Network Security: Taking a Positive ApproachDecember 11, 2014 Leave your thoughts
As we continue to blur the lines between our office and home networks, it is important as network administrators to consider the increasing security risks.
Gone are the days when simply-crafted malware attacks acted in a predictable way. The growth of technology has increased the options and skills available to the potential bad guys, with sites on the DarkNet offering a variety of powerful malware and vulnerability attack tools akin to browsing a supermarket aisle.
In many small and mid-size organisations multi-tasking is normal. It’s not uncommon that the guys managing IT systems are also the network engineers as well as the security experts.
In a world where there is always too much to do, deploying standard network security protocols can seem like a reasonable time- and resource-efficient option. However, this can be a dangerous approach as protecting your perimeter, and the all-important data in your system, should be nothing less than a top priority.
If recent events have taught us anything (Sony, Microsoft), it’s that all businesses are vulnerable to cyberattack, both large and small, and whilst basic security provision may offer some protection, having your business critical systems compromised can be costly to your business in real cash terms and reputation.
A default stance for many when deploying firewalls is to use a negative approach to creating firewall rules rather than a positive approach, especially when defining outbound rules as it’s quick and easy to do.
Limited Outbound Network Security
It can be common to find limited outbound security rules, such as:
- Block BitTorrent
- Block Peer-to-Peer
- Permit ALL other traffic
Or sometime, simply:
- Permit ALL traffic out (because this is the default setting to allow rapid start-up)
Within the first example you have defined which protocols you don’t want to pass out of your network and thus all others are permitted…what!? Hold on just a second.
Using this framework, even the unknown applications lurking in the dark that you don’t know exist on your network, can gain access. Not Good.
So, What’s the Alternative?
OK, so in taking a POSITIVE rather than a NEGATIVE approach, it would make more sense to:
- Allow FTP from certain internal addresses to certain external addresses
- Allow SMTP from email servers only
- Allow web browsing
- Deny ALL other traffic and log it
Thus, any unknown traffic streams that are malicious – or even just unknown – will be stopped whilst maintaining a positive access approach to the traffic we trust.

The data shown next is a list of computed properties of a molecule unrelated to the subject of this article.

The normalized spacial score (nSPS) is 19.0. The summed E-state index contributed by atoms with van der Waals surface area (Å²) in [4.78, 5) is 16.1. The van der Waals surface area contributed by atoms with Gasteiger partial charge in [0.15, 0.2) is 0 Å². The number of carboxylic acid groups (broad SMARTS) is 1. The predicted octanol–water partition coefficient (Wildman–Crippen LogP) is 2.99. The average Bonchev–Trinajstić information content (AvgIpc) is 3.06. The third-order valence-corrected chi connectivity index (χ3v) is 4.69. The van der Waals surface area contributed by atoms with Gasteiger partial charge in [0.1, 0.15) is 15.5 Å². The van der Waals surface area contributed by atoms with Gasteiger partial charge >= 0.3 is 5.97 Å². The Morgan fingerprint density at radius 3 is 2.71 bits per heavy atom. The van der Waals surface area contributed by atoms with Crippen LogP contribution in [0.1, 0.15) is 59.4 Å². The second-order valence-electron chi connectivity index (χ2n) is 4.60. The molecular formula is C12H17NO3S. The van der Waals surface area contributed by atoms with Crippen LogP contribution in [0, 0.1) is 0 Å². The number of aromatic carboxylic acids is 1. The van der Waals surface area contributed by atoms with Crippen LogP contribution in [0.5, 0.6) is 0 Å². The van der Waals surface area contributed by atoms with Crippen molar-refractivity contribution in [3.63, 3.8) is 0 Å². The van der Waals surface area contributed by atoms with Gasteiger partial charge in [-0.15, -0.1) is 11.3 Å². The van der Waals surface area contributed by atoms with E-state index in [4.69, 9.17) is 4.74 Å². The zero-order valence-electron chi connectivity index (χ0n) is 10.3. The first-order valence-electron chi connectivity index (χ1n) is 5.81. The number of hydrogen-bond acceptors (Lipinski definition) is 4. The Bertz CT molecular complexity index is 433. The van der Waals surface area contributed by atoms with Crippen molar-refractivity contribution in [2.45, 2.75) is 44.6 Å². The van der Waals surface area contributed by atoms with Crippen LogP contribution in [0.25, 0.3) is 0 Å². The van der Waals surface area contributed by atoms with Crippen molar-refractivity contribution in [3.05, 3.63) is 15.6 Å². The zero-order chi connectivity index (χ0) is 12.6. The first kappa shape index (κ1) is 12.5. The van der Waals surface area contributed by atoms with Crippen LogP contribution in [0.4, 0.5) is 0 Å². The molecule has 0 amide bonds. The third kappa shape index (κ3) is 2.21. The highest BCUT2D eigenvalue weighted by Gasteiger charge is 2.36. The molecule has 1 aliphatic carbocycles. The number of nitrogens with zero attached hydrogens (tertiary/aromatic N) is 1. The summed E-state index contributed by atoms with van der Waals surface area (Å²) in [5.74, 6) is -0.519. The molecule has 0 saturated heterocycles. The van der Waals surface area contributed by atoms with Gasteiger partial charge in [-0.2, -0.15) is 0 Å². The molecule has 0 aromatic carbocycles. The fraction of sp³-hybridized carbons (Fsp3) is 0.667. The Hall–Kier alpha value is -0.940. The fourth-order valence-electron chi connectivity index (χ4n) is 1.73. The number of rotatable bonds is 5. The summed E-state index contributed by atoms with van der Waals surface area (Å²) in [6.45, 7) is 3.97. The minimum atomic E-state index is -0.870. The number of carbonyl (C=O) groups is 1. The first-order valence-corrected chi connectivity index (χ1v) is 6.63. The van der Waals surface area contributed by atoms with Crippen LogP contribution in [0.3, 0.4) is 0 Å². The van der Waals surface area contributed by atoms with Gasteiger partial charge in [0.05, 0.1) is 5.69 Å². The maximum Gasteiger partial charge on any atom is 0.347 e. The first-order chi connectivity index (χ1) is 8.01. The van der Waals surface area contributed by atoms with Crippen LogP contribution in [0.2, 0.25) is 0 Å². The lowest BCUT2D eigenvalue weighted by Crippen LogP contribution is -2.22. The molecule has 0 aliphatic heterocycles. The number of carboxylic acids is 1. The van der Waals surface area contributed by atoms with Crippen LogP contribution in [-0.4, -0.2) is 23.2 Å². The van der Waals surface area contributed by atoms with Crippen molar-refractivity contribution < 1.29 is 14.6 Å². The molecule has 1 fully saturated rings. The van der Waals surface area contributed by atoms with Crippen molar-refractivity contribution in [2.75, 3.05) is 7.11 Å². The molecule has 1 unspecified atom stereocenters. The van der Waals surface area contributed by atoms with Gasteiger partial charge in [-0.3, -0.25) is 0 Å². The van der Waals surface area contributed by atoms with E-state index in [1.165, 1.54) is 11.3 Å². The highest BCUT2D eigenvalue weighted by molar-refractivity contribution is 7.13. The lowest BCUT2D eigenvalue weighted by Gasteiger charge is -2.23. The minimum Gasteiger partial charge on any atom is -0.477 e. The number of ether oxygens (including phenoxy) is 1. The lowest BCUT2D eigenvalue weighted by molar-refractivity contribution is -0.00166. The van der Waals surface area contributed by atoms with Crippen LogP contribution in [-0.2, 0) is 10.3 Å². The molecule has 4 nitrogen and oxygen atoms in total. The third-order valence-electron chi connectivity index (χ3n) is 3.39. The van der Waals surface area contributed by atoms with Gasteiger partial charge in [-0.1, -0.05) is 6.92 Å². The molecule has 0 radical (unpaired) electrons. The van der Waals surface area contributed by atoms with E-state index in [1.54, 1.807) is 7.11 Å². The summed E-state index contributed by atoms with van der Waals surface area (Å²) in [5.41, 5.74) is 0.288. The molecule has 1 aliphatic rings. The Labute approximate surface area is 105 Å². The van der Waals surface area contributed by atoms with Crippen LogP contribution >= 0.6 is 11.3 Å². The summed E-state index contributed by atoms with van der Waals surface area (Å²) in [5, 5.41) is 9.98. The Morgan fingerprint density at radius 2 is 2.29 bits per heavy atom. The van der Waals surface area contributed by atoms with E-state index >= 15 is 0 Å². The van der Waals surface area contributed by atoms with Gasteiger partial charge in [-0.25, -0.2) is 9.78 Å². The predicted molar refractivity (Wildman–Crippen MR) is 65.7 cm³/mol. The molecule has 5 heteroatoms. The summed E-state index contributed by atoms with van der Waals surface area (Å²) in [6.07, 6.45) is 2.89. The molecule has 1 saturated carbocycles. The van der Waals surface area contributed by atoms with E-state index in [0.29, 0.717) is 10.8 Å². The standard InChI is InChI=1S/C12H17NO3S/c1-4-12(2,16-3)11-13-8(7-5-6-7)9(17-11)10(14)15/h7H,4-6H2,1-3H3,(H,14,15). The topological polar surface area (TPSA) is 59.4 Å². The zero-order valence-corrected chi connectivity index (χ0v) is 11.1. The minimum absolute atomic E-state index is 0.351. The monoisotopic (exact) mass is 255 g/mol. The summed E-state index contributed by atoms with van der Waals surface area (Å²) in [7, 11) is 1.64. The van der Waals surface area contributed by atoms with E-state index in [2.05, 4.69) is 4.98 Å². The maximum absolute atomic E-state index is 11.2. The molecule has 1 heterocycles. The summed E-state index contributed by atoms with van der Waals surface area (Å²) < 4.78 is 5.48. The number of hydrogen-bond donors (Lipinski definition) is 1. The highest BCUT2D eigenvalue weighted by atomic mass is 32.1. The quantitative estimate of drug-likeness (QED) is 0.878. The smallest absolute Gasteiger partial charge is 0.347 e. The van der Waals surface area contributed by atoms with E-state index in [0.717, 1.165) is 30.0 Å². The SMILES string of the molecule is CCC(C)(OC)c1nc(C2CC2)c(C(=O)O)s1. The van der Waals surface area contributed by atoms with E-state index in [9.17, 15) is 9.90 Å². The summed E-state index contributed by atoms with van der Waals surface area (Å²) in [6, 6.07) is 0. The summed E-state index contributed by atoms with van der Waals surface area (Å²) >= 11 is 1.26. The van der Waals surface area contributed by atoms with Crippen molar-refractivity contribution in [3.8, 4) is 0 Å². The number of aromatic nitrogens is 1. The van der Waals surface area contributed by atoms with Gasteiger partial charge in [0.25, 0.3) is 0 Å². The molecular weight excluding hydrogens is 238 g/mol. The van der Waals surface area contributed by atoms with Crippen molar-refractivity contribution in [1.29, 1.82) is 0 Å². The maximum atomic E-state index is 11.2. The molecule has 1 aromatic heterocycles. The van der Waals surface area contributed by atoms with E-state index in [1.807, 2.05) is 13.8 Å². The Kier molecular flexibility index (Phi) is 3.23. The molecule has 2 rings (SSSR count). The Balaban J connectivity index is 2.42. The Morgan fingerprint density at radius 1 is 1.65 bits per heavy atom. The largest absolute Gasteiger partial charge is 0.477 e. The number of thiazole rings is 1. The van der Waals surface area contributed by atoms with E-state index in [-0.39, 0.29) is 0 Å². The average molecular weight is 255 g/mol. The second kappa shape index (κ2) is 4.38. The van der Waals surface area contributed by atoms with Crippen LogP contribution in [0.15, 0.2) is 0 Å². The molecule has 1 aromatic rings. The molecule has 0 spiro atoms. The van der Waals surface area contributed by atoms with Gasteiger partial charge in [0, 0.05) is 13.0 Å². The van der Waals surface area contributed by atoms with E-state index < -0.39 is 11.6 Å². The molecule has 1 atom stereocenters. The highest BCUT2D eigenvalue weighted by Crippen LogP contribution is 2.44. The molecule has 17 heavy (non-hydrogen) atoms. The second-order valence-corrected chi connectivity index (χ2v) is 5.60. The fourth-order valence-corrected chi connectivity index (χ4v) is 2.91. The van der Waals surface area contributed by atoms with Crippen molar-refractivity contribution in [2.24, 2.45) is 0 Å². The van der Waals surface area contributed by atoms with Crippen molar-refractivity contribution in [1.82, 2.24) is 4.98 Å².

I’ll admit, deploying network security in this fashion can be a bit more painful and a lot more planning needs to go into your firewall deployment. However, careful planning and firewall deployment are two phrases that should always go hand-in-hand.
The Road to Positivity
As a quick guide…
- First, identify your known business applications; there are lots of obvious ones like email, web browsing etc, but you may also use custom applications which should be defined
- Second, define firewall rules allowing these specific traffic streams
- And third, permit ALL other traffic and Log it
Once these initial steps are complete, review the logs and identify any other applications that may have been missed and add these to your permitted applications. In time you will be able to remove your Permit ALL line and change it to a Deny ALL.
*After a major change such as this, you will need to be alert to traffic getting blocked that should in fact be permitted (of course, your users will be quick to shout when this happens). In this scenario you should now have confidence that only permitted applications will pass out of your business network…although this may not be entirely true (See Part 2, coming soon).
In Part 2
Based on what we have just learnt, we must now consider the weakness in traditional port based firewalls when compared with the offerings of the latest Next generation Application Firewalls.
enterprise network security, enterprise networking, Palo Alto Firewall, wireless lan security